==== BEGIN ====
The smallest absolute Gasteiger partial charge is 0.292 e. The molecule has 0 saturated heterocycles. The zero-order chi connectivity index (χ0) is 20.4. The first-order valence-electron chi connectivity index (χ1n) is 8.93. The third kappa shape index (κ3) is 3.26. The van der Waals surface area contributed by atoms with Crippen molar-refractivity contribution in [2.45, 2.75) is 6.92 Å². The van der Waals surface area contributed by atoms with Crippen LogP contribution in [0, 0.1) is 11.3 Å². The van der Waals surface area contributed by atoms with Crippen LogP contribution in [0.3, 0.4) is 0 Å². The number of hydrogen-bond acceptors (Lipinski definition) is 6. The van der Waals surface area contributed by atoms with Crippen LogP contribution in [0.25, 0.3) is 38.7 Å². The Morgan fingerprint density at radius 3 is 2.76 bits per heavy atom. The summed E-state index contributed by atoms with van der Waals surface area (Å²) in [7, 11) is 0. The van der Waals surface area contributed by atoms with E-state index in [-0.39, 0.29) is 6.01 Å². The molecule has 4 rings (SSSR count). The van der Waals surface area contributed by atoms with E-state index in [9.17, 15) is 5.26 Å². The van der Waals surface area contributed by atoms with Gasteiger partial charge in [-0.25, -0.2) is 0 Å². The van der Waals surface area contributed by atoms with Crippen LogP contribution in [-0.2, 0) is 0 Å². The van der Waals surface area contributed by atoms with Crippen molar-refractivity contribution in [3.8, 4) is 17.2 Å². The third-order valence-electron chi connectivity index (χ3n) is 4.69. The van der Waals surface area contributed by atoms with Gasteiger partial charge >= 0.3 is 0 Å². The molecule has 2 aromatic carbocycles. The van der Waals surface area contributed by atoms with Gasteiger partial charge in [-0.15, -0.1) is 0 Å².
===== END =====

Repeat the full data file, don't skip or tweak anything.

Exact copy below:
The smallest absolute Gasteiger partial charge is 0.292 e. The molecule has 0 saturated heterocycles. The zero-order chi connectivity index (χ0) is 20.4. The first-order valence-electron chi connectivity index (χ1n) is 8.93. The third kappa shape index (κ3) is 3.26. The van der Waals surface area contributed by atoms with Crippen molar-refractivity contribution in [2.45, 2.75) is 6.92 Å². The van der Waals surface area contributed by atoms with Crippen LogP contribution in [0, 0.1) is 11.3 Å². The van der Waals surface area contributed by atoms with Crippen LogP contribution in [0.3, 0.4) is 0 Å². The number of hydrogen-bond acceptors (Lipinski definition) is 6. The van der Waals surface area contributed by atoms with Crippen LogP contribution in [0.25, 0.3) is 38.7 Å². The Morgan fingerprint density at radius 3 is 2.76 bits per heavy atom. The summed E-state index contributed by atoms with van der Waals surface area (Å²) in [7, 11) is 0. The van der Waals surface area contributed by atoms with E-state index in [-0.39, 0.29) is 6.01 Å². The molecule has 4 rings (SSSR count). The van der Waals surface area contributed by atoms with E-state index in [9.17, 15) is 5.26 Å². The van der Waals surface area contributed by atoms with Gasteiger partial charge in [-0.25, -0.2) is 0 Å². The van der Waals surface area contributed by atoms with Crippen LogP contribution in [-0.2, 0) is 0 Å². The van der Waals surface area contributed by atoms with Crippen molar-refractivity contribution in [3.8, 4) is 17.2 Å². The third-order valence-electron chi connectivity index (χ3n) is 4.69. The van der Waals surface area contributed by atoms with Gasteiger partial charge >= 0.3 is 0 Å². The molecule has 2 aromatic carbocycles. The van der Waals surface area contributed by atoms with Gasteiger partial charge in [-0.15, -0.1) is 0 Å².